The Underground Man by Ross Macdonald
My rating: 4 of 5 stars
"[...]Ross Macdonald, a mystery novelist who didn't so much transcend the genre as elevate it, showing again (like Hammett, Faulkner, Collins, Dickens, Greene, and many others since Poe) how the crime story can at any time become art." Tom Nolan, in Ross Macdonald: A Biography
Indeed, Ross Macdonald's prose can reach the level of high literary art. The first chapter of The Underground Man (1971) is magnificently written - pure, classic Macdonald: sparse, minimalistic, economical prose. On just six pages the author - through dialog and laconic observations - establishes the characters of four people and sets the serious and somber tone of the novel. I do not think Raymond Chandler had ever been able to match that level of literary brilliance. Not that the entire novel is a masterpiece, but the first six pages are truly extraordinary and should be used in creative writing classes.
Lew Archer (Macdonald's Philip Marlowe) is a private eye in the 1960s Los Angeles. A woman hires him to find her little son taken away by her husband, Stanley, who has been seen with a teenage girl. Stanley is obsessively looking for his father who left his mother 15 years earlier and whose whereabouts are unknown. We meet the mother, a rich and rigid woman, and the parents of the girl seen with Stanley as well as the parents of another young man, deeply embroiled in the happenings. There are two murders and Archer finds out that Stanley's disappearance has roots in events that occurred 15 years ago, in which all these parents have been involved in one way or another. The plot is much more complex than my clumsy summary of the setup is able to convey, but the events unfold logically and plausibly.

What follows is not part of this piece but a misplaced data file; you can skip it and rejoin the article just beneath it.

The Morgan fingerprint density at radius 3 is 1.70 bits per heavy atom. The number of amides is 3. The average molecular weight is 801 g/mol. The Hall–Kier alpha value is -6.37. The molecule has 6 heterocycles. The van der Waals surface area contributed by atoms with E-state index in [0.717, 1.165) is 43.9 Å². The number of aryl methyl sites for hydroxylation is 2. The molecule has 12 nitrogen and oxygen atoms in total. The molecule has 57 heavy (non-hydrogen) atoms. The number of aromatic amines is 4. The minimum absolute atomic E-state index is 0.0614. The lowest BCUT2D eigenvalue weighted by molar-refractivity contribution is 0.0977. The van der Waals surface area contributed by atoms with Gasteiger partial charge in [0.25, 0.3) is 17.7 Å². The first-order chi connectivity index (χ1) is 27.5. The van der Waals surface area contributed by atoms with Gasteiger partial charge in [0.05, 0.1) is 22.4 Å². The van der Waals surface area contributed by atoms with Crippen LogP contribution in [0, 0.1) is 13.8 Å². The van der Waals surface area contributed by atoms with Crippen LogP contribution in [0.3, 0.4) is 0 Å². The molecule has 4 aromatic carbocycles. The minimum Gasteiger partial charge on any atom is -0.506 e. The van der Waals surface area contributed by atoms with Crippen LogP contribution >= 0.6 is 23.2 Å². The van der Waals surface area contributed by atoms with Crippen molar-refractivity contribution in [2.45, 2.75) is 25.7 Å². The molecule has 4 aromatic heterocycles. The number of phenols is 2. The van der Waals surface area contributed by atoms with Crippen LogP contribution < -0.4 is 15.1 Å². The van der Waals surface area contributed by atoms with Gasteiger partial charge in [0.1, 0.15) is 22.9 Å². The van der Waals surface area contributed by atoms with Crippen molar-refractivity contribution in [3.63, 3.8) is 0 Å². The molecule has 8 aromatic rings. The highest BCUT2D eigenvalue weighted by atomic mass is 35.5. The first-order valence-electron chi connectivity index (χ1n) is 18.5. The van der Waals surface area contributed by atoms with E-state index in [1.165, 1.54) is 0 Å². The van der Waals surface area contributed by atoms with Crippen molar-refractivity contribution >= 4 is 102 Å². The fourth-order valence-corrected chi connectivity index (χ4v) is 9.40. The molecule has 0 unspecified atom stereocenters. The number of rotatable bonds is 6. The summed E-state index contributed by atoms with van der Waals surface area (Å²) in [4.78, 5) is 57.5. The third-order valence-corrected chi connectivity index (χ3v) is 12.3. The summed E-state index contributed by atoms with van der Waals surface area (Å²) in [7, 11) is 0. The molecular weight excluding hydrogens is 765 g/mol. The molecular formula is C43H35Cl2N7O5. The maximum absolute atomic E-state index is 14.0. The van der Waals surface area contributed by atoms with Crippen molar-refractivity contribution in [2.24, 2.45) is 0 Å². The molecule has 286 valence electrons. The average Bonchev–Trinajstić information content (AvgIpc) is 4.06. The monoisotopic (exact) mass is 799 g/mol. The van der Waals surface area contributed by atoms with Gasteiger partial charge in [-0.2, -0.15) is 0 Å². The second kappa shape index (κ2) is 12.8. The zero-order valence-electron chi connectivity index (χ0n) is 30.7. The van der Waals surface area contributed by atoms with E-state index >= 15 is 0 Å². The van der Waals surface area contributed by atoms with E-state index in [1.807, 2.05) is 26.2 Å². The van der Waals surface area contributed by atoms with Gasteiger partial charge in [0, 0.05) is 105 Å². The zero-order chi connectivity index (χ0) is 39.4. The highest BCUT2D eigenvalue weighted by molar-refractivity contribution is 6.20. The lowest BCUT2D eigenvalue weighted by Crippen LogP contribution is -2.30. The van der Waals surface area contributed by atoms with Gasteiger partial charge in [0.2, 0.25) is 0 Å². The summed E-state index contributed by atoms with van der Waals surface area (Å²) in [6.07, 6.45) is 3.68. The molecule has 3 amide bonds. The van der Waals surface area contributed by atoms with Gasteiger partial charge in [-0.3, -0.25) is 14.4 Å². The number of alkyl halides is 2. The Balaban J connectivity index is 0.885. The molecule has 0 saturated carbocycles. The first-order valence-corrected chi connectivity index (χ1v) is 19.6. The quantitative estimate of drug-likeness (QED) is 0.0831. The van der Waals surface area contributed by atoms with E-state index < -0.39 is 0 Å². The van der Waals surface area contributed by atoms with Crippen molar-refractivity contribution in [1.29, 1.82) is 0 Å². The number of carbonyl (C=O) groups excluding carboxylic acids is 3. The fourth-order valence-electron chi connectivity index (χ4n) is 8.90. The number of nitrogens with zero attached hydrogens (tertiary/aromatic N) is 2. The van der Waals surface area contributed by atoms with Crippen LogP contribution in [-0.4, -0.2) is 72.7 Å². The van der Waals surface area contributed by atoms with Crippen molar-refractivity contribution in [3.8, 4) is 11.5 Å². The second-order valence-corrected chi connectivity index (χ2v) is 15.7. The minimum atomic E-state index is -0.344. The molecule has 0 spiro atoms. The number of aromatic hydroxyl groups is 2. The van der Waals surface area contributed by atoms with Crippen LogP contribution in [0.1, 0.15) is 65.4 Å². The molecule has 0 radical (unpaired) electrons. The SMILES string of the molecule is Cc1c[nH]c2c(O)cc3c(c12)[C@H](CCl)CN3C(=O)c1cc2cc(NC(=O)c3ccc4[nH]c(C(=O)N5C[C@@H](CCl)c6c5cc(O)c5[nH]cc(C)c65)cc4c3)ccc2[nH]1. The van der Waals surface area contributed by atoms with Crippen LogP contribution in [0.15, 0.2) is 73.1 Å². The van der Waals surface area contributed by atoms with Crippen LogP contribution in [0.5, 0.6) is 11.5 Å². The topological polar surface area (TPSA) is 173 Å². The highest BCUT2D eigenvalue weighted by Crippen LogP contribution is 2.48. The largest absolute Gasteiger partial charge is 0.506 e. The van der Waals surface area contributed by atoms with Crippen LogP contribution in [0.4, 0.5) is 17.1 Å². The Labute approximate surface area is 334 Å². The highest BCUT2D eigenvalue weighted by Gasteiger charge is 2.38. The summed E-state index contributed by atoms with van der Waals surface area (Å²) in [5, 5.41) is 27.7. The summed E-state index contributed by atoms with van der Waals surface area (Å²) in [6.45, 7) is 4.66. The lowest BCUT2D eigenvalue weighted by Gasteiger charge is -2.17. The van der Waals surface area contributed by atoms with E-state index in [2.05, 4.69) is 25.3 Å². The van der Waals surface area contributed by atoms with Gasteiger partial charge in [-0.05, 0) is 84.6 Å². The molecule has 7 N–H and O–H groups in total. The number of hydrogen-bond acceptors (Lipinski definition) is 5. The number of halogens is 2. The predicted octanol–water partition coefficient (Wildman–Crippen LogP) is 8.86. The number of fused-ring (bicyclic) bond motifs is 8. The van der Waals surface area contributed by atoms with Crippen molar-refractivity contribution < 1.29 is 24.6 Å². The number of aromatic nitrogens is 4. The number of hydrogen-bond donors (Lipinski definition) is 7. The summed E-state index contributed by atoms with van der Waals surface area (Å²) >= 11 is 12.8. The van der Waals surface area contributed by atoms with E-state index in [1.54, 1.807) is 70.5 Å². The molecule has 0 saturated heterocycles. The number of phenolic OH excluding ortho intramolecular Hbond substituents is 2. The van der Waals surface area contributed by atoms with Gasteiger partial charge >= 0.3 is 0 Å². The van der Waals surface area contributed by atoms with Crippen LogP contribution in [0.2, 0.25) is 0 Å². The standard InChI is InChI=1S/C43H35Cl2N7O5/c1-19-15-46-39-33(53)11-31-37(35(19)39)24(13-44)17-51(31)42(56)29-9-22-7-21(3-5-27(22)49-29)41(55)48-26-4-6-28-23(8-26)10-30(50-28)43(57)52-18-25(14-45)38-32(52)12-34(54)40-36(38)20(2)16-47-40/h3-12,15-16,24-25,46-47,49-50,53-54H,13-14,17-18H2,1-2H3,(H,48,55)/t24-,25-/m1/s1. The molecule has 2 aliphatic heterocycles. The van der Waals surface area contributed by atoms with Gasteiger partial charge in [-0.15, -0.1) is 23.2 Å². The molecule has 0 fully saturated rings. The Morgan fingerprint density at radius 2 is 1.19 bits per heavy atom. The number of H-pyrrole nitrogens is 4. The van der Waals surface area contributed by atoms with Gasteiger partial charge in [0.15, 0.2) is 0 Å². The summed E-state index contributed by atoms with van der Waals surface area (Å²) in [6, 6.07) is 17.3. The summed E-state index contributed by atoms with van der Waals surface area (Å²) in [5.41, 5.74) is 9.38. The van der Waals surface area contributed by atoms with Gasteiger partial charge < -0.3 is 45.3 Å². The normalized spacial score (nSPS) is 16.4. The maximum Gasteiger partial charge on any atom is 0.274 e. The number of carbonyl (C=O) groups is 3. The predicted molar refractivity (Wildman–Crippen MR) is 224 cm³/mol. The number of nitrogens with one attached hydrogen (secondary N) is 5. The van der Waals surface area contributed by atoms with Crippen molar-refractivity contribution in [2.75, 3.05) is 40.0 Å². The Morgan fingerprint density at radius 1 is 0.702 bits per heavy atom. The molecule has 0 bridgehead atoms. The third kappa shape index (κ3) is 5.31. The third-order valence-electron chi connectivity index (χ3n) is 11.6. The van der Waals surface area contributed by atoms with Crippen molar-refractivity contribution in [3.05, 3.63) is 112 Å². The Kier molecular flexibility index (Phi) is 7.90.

The novel's plot is set against the backdrop of a raging Southern California wildfire, and this setting resonates with me deeply. I remember the first time I read the novel - a little over 40 years ago in my native Poland - when the scenes of the forest fire made a very strong impression on me. At that time, I found them as exotic as, say, stories about Papua New Guinea or steppes in Mongolia, yet now I live in the area and have been almost as close to several California wildfires as the characters in the novel.
Mr. Macdonald (in private life Kenneth Millar) uses his favorite motif - one that dominates most of his novels (I have read all 18 of them, but this is the first one that I am reviewing here) - how the deeds of the previous generation affect the current one, how we pay for the sins of our fathers and mothers. I prefer to reframe that central theme as a rather sobering thought that when we hurt people close to us, we may be bringing doom to our children.
The title is masterfully chosen: a man's body is twice buried and twice dug out, and it all makes perfect sense in the plot. Mr. Macdonald's writing - so accomplished in some passages - suffers a little form overuse of annoying similes, for example: "Armistead sounded resentful and betrayed, like a sailor who had come to the edge of a flat world" and (on the same page) "He glanced around the harbor restlessly like a sailor who had gone to sea in his youth and never moved back ashore." Still, very few books in the genre are written this well.
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